tighten Meaning in the Cambridge English Dictionary Cambridge dictionaries logo
Cambridge Dictionaries online Cambridge Dictionaries online

The most popular online dictionary and thesaurus for learners of English

Meaning of “tighten” in the English Dictionary

"tighten" in British English

See all translations

tightenverb [I or T]

uk   /ˈtaɪ.tən/ us   /ˈtaɪ.tən/
B2 to become tighter or to make something become tighter, firmer, or less easy to move: Tighten the straps so they don't rub. As he struggled, the ropes tightened even more.

expend iconexpend iconMore examples

(Definition of tighten from the Cambridge Advanced Learner’s Dictionary & Thesaurus © Cambridge University Press)

"tighten" in American English

See all translations

tightenverb

us   /ˈtɑɪt·ən/
  • tighten verb (CONTROL)

[T] to strongly control something: Security was tightened at US embassies around the world. The government moved to tighten the rules on toxic substances in the air. [M] Our team will have to tighten up its defense if we want to win.
  • tighten verb (LIMIT)

[T] to make something less easily available: The government plans to tighten credit and slow the growth of the money supply.
  • tighten verb (MAKE FIRMER)

[I/T] to make something tighter, firmer, or less easy to move: [T] You’ve got to tighten the laces of your ice skates. [I] His arms tightened around her.
(Definition of tighten from the Cambridge Academic Content Dictionary © Cambridge University Press)

"tighten" in Business English

See all translations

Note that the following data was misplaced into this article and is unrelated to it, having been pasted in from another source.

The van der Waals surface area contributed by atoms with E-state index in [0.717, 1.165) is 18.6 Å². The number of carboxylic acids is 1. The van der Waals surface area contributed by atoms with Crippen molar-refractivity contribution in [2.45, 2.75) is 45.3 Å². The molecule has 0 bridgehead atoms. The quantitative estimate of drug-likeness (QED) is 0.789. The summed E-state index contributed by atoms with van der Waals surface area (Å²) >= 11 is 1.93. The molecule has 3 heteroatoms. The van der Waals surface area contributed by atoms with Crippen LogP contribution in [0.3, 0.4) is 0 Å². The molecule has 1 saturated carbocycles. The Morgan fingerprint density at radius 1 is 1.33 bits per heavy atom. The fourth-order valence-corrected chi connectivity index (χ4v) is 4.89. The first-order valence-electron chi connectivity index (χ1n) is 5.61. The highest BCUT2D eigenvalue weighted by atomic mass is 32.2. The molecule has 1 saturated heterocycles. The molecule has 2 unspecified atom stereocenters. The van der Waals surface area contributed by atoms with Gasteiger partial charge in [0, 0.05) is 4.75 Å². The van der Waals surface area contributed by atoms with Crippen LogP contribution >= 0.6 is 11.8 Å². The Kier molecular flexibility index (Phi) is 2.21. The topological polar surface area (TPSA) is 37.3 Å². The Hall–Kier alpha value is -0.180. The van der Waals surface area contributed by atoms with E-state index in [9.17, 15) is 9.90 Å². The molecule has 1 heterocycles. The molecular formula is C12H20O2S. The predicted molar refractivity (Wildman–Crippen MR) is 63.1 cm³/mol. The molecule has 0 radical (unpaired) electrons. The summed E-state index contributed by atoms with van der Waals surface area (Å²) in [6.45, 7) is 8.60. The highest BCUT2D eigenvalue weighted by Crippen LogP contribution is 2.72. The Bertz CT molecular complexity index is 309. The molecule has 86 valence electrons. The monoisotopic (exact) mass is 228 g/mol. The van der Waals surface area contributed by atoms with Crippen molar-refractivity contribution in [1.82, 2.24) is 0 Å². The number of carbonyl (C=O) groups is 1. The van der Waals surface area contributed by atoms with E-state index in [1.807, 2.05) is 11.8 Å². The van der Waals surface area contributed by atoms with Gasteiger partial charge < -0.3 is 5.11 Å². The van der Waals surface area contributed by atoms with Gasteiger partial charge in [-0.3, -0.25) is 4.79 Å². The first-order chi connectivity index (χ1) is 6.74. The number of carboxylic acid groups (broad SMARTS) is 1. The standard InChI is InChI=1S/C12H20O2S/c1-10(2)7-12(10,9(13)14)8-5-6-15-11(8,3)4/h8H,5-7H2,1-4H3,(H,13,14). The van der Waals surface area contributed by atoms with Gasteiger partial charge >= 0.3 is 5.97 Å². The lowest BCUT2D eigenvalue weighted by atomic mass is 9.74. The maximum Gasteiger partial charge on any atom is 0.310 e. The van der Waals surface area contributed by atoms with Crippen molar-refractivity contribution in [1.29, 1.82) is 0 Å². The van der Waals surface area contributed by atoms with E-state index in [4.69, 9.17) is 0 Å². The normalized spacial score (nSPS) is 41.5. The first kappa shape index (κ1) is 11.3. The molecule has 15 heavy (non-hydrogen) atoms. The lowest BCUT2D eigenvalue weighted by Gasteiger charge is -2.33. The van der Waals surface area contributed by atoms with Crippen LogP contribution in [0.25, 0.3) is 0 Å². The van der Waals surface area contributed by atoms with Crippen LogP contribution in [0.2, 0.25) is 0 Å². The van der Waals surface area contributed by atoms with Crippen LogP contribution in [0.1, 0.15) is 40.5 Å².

tightenverb [I or T]

uk   /ˈtaɪtən/ us  
also tighten up GOVERNMENT, LAW to make a rule, system, or law stronger and more difficult to ignore: tighten controls/rules/regulation There were renewed calls to tighten controls on imported products.
ECONOMICS, FINANCE limiting the amount of money that people and companies are able to borrow or spend, for example, by increasing interest rates: Central banks were expected to respond by tightening monetary policy.
ECONOMICS, COMMERCE if a market tightens, there becomes less of something available than is wanted or needed: The global market for nurses is tightening.
tighten your belt
to spend less money than usual for a period of time because you do not have as much money: The major supermarkets have started a price war as customers tighten their belts.
Phrasal verbs
(Definition of tighten from the Cambridge Business English Dictionary © Cambridge University Press)
What is the pronunciation of tighten?
Add Cambridge dictionaries to your browser to your website

“tighten” in Business English

Avoiding common errors with the word enough.
Avoiding common errors with the word enough.
by ,
May 25, 2016
by Liz Walter Enough is a very common word, but it is easy to make mistakes with it. You need to be careful about its position in a sentence, and the prepositions or verb patterns that come after it. I’ll start with the position of enough in the sentence. When we use it with a noun,

Read More 

Word of the Day

environment

the air, water, and land in or on which people, animals, and plants live

Word of the Day

decision fatigue noun
decision fatigue noun
May 30, 2016
a decreased ability to make decisions as a result of having too many decisions to make Our brains have a finite number of decisions they can make before they get depleted and become less discerning – so this is called decision fatigue.

Read More